Chronic insufficient sleep increases obesity, overall body fat in children
One of the most comprehensive studies of the potential link between reduced sleep and childhood obesity finds compelling evidence that children who consistently received less than the recommended hours of sleep during infancy and early childhood had increases in both obesity and in adiposity or overall body fat at age 7.

Weight bias plagues US elections
Overweight political candidates tend to receive fewer votes than their thinner opponents, finds a new study co-authored by a Michigan State University weight bias expert.

IN-TIME shows equal benefit of home telemonitoring in ICD and CRT-D patients
Home telemonitoring is equally effective in ICD and CRT-D patients, a subanalysis of the IN-TIME trial has shown.

Research finds few seizing patients receive EEGs in emergency department
Even though it could impact their admission or care in the hospital, few seizing patients receive a diagnostic electroencephalogram, or EEG, in the emergency department, says a new study by University of Cincinnati researchers.

PTSD symptoms common after an ICU stay
Patients who have survived a stay in the intensive care unit (ICU) have a greatly increased risk of developing symptoms of post-traumatic stress disorder (PTSD), according to a new study presented at the 2014 American Thoracic Society International Conference.

Scientists develop new approach for sampling gut bacteria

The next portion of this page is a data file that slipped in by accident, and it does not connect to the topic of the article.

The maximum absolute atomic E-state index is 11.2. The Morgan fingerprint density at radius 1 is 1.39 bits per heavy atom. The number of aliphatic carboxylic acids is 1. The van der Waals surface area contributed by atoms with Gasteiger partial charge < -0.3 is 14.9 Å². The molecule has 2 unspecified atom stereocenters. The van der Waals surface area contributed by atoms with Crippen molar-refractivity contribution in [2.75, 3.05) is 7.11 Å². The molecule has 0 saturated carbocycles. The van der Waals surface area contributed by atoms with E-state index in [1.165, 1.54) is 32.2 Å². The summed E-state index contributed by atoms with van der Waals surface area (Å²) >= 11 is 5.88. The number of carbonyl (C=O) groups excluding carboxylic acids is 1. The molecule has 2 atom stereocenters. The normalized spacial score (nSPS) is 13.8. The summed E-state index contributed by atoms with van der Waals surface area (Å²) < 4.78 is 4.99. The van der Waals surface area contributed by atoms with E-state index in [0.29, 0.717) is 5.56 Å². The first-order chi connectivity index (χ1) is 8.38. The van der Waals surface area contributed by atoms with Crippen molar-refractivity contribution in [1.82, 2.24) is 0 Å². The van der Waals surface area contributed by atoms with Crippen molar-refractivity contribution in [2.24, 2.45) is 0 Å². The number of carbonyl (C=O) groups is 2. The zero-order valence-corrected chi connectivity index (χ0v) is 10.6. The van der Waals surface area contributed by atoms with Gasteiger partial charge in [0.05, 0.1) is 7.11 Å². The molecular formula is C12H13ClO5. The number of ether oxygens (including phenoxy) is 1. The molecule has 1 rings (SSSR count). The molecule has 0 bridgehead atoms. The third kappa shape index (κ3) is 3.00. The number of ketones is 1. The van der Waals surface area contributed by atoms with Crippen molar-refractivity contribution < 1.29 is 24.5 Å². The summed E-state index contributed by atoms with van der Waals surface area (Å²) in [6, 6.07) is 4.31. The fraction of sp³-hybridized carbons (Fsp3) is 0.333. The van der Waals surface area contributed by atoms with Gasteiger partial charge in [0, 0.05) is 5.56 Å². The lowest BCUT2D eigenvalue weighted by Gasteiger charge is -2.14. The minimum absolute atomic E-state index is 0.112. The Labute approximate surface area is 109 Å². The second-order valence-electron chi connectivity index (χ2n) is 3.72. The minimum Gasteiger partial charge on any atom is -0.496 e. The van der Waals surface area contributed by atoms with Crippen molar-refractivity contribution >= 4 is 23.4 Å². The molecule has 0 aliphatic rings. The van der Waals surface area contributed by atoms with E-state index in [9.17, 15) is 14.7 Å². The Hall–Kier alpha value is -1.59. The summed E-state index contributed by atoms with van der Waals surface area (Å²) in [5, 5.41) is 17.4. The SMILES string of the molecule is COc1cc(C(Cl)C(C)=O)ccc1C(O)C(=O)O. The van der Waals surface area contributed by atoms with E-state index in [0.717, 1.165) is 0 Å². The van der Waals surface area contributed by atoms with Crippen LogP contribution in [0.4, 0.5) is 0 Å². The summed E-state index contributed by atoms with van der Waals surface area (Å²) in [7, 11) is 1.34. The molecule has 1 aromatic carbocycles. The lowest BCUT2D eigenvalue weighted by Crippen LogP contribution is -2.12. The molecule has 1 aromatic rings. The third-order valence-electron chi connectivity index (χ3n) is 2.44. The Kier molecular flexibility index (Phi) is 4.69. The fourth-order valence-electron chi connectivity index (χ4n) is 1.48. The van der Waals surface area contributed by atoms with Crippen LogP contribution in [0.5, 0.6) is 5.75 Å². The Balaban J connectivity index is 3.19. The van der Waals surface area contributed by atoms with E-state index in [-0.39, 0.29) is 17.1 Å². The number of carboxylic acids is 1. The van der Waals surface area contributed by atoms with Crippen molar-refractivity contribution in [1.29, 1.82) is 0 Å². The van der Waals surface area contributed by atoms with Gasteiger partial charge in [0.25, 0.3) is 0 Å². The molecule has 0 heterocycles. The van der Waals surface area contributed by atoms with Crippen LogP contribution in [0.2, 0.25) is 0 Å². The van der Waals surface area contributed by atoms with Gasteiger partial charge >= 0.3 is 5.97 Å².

Scientists at Forsyth, Massachusetts General Hospital and the Harvard School of Public Health have developed a new protocol for collecting saliva and stool samples for genomic and transcriptomic analyses.

Liberating devices from their power cords
A new type of supercapacitor that can hold a charge when it takes a lickin' has been developed by engineers at Vanderbilt University.

Robot-assisted prostate cancer surgery as safe but more expensive as open surgery in older men
Minimally invasive robot-assisted surgery, which has become the main choice for surgically removing cancerous prostate glands during recent years, is as safe as open surgery for Medicare patients over age 65.

Favoritism, not hostility, causes most discrimination, says UW psychology professor
Most discrimination in the US is not caused by intention to harm people different from us, but by ordinary favoritism directed at helping people similar to us, according to a theoretical review published online in American Psychologist.

Gastroenterology highlights new microbiome research
The editors of Gastroenterology, the official journal of the American Gastroenterological Association Institute, are pleased to announce the publication of this year's highly anticipated special 13th issue on the intestinal microbiome, which is considered one of the hottest areas of science today.

Study shows dementia patients benefit from holistic exercise program
While dementia patients can often suffer from depression and declining physical and mental ability, exercise has been shown to help improve both their physical and psychological wellbeing.

The next 'Big One' for the Bay Area may be a cluster of major quakes
A cluster of closely timed earthquakes over 100 years in the 17th and 18th centuries released as much accumulated stress on San Francisco Bay Area's major faults as the Great 1906 San Francisco earthquake, suggesting two possible scenarios for the next 'Big One' for the region, according to new research published by the Bulletin of the Seismological Society of America.